They can all work towards greater accountability too. To dissuade future threats, those responsible for attacks must be brought to justice, while those failing to support and protect defenders should face political, financial and judicial consequences. Impunity is the oxygen which fuels the attacks. Impunity meant Isidro Baldenegro could be murdered this year.

As well as the ethical and legal duties of States, investors and companies, it is worth remembering that the protection of defenders is good for business.[9] Their expertise can help companies and investors identify, prevent and mitigate human rights abuses, navigate specific laws and contexts, build local relationships, minimize costly conflicts and avoid adverse impacts. Where communities are listened to and defenders safe, business is likely to be successful and sustainable.

Time for action

Isidro’s case is emblematic of the current Mexican and international context. He stood up for the rights of the most marginalised, but also demanded a better environment for all of us. He was imprisoned by the State, threatened by loggers, and killed by hitmen. Previous threats against him went unpunished; nobody did enough to protect him. His life was cut short, his expertise lost.

Many of the defenders I accompanied in my days working for PBI remain good friends. And it hurts me to this day that they have to live with the fear that they might be next; with the anxiety of protecting their children who too find themselves in the firing line; with the stress of being placed under surveillance or defamed in the media.

The short-sightedness of these threats is absurd, given that they ultimately benefit nobody. A sustainable and prosperous Mexico for all Mexicans will only be possible if expert voices like Isidro’s are heard; if land and environmental defenders can operate freely. The time to act is now.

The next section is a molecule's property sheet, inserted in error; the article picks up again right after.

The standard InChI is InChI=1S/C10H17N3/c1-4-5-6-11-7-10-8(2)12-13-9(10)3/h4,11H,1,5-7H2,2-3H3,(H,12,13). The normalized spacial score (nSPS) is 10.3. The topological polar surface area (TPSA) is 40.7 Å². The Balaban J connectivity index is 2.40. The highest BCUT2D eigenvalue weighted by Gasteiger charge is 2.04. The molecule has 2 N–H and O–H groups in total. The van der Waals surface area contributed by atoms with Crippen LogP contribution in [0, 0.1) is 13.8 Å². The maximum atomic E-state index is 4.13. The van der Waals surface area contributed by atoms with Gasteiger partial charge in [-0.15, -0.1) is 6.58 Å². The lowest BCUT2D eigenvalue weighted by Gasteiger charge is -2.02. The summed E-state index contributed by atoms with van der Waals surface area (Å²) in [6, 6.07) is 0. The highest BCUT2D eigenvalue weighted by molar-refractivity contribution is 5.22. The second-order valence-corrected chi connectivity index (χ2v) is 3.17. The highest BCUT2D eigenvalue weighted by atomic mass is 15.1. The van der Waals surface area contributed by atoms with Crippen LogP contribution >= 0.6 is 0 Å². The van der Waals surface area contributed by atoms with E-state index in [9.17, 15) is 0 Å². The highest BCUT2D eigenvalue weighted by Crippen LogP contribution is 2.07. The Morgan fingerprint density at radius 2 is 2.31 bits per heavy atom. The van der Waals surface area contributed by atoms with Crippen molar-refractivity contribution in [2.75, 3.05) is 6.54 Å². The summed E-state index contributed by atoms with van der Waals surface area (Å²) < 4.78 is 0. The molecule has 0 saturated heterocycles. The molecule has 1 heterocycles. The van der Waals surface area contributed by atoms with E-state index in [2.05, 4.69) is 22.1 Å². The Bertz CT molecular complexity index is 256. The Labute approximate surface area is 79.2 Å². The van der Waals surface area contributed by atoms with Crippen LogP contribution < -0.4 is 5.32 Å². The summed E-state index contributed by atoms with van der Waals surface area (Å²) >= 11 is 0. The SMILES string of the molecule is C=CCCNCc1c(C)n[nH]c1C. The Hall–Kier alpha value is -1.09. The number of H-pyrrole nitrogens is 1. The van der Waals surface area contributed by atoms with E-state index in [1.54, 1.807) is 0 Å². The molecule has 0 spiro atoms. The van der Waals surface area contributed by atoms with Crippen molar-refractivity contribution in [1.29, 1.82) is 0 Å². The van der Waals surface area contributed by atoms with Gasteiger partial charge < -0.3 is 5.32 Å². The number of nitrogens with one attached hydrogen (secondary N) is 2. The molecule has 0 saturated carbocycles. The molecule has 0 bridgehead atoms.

This article was adapted from the foreword to PBI Mexico’s new publication, Defender la Vida, Personas defensoras de tierra, territorio y medioambiente en riesgo

Ben Leather is a Global Witness Campaigner for the protection of land and environmental defenders. He is also a member of PBI Mexico’s Strategic Committee. Follow him on Twitter at @BenLeather1


[1] www.globalwitness.org/defenders2016 

[2] www.globalwitness.org/guardian

[3] Global Witness has documented 33 murders between 2010 and 2015 (https://www.globalwitness.org/en/campaigns/environmental-activists/dangerous-ground/), 3 in 2016 (www.globalwitness.org/defenders2016) and 8 in the first five months of 2017 (http://www.eluniversal.com.mx/articulo/nacion/seguridad/2017/07/13/en-2017-van-8-ecologistas-asesinados-en-mexico)

[4] http://mypbi.net/fileadmin/user_files/projects/mexico/files/Web/Defender_la_Vida_digital-1.pdf

[5] http://mypbi.net/fileadmin/user_files/projects/mexico/files/Web/Defender_la_Vida_digital-1.pdf 

[6] http://mypbi.net/fileadmin/user_files/projects/mexico/files/Web/Defender_la_Vida_digital-1.pdf

[7] https://www.frontlinedefenders.org/en/case/case-history-lucila-bettina-cruz-vel%C3%A1zquez#case-update-id-5664

[8] UN Special Rapporteur on the Situation of Human Rights Defenders (2016), ‘They spoke truth to power and were murdered in cold blood: analysis on the situation of environmental human rights defenders and concrete recommendations to better protect them’. Available from: https://www.protecting-defenders.org/pdf.js/web/viewer.html?file=https%3A//www.protecting-defenders.org/sites/protecting-defenders.org/files/environmentaldefenders.pdf

[9] Defenders of the Earth p. 30 provides a summary of the legal and business case for action to protect defenders (www.globalwitness.org/defenders2016). More arguments for business action can be found in International Service for Human Rights special edition report (November 2015), ‘Human rights Defenders and Corporate Accountability’. Available from: http://www.ishr.ch/sites/default/files/documents/business_and_human_rights_monitor_-_english_november_2015-final_last_version-2.pdf